In the end, Susan will have a different destiny instead of her brothers: she will be the one who will survive in the incident on the train.
"In The Last Battle, Susan is conspicuous por her absence. Peter says that she is "no longer a friend of Narnia", and (in Jill Pole's words) "she's interested in nothing now-a-days except nylons and lipstick and invitations." Similarly, Eustace Scrubb frases her as saying, "What wonderful memories you have! Fancy you still thinking about all those funny games we used to play when we were children," and Polly Plummer adds, "She wasted all her school time wanting to be the age she is now, and she'll waste all the rest of her life trying to stay that age. Her whole idea is to race on to the silliest time of one's life as quick as she can and then stop there as long as she can." Thus, Susan does not enter the real Narnia with the others at the end of the series. It is left ambiguous, however, whether or not Susan's absence is permanent, especially since Lewis stated elsewhere that:
The books don't tell us what happened to Susan. She is left alive in this world at the end, having por then turned into a rather silly, conceited young woman. But there's plenty of time for her to mend and perhaps she will get to Aslan's country in the end... in her own way.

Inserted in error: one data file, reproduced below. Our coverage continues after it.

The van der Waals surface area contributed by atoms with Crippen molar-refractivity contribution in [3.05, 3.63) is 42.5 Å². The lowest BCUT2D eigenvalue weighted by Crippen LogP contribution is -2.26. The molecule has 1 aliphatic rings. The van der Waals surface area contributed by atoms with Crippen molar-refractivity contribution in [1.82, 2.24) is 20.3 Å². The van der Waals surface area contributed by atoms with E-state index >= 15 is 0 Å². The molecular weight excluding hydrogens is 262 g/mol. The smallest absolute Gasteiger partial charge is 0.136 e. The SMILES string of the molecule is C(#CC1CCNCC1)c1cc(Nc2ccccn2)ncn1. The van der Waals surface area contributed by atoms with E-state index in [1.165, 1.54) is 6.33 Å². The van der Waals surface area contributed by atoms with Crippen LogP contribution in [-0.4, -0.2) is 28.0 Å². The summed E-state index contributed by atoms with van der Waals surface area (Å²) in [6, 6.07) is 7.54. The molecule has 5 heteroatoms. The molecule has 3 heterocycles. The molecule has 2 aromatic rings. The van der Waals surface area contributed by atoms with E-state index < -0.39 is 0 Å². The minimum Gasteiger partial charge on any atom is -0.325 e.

In his Companion to Narnia, Paul F. Ford writes at the end of the entry for Susan Pevensie that "Susan's is one of the most important Unfinished Tales of The Chronicles of Narnia", but adds in Footnote 1 for that entry:
This is not to say, as some critics have maintained, that she is lost forever ... It is a mistake to think that Susan was killed in the railway accident at the end of The Last Battle and that she has forever fallen from grace. It is to be assumed, rather, that as a woman of twenty-one who has just lost her entire family in a terrible crash, she will have much to work through; in the process, she might change to become truly the gentle person she has the potential for being."
Well, Susan will change from a gentle girl to a presumptuous and vain lady: she will forget how she loved Narnia and probably she will paid for this with her survival: do you think it's right or wrong?